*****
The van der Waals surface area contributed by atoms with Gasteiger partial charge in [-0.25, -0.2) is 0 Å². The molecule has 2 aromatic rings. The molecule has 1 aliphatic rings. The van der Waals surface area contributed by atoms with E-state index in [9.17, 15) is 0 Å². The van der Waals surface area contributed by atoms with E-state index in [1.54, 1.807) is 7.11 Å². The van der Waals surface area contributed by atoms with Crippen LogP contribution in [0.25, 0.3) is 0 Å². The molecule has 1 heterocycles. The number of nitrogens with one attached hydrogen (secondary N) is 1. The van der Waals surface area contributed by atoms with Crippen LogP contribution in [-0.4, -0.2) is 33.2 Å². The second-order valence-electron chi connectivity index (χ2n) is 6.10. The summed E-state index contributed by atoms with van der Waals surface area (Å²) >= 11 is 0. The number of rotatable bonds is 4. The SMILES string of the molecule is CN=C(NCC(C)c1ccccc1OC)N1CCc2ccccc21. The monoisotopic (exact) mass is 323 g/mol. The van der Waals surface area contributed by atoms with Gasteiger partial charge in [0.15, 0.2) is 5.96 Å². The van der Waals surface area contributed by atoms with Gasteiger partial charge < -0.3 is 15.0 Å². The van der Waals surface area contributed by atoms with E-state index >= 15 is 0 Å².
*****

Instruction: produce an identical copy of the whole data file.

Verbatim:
The van der Waals surface area contributed by atoms with Gasteiger partial charge in [-0.25, -0.2) is 0 Å². The molecule has 2 aromatic rings. The molecule has 1 aliphatic rings. The van der Waals surface area contributed by atoms with E-state index in [9.17, 15) is 0 Å². The van der Waals surface area contributed by atoms with E-state index in [1.54, 1.807) is 7.11 Å². The van der Waals surface area contributed by atoms with Crippen LogP contribution in [0.25, 0.3) is 0 Å². The molecule has 1 heterocycles. The number of nitrogens with one attached hydrogen (secondary N) is 1. The van der Waals surface area contributed by atoms with Crippen LogP contribution in [-0.4, -0.2) is 33.2 Å². The second-order valence-electron chi connectivity index (χ2n) is 6.10. The summed E-state index contributed by atoms with van der Waals surface area (Å²) >= 11 is 0. The number of rotatable bonds is 4. The SMILES string of the molecule is CN=C(NCC(C)c1ccccc1OC)N1CCc2ccccc21. The monoisotopic (exact) mass is 323 g/mol. The van der Waals surface area contributed by atoms with Gasteiger partial charge in [0.15, 0.2) is 5.96 Å². The van der Waals surface area contributed by atoms with Gasteiger partial charge < -0.3 is 15.0 Å². The van der Waals surface area contributed by atoms with E-state index >= 15 is 0 Å².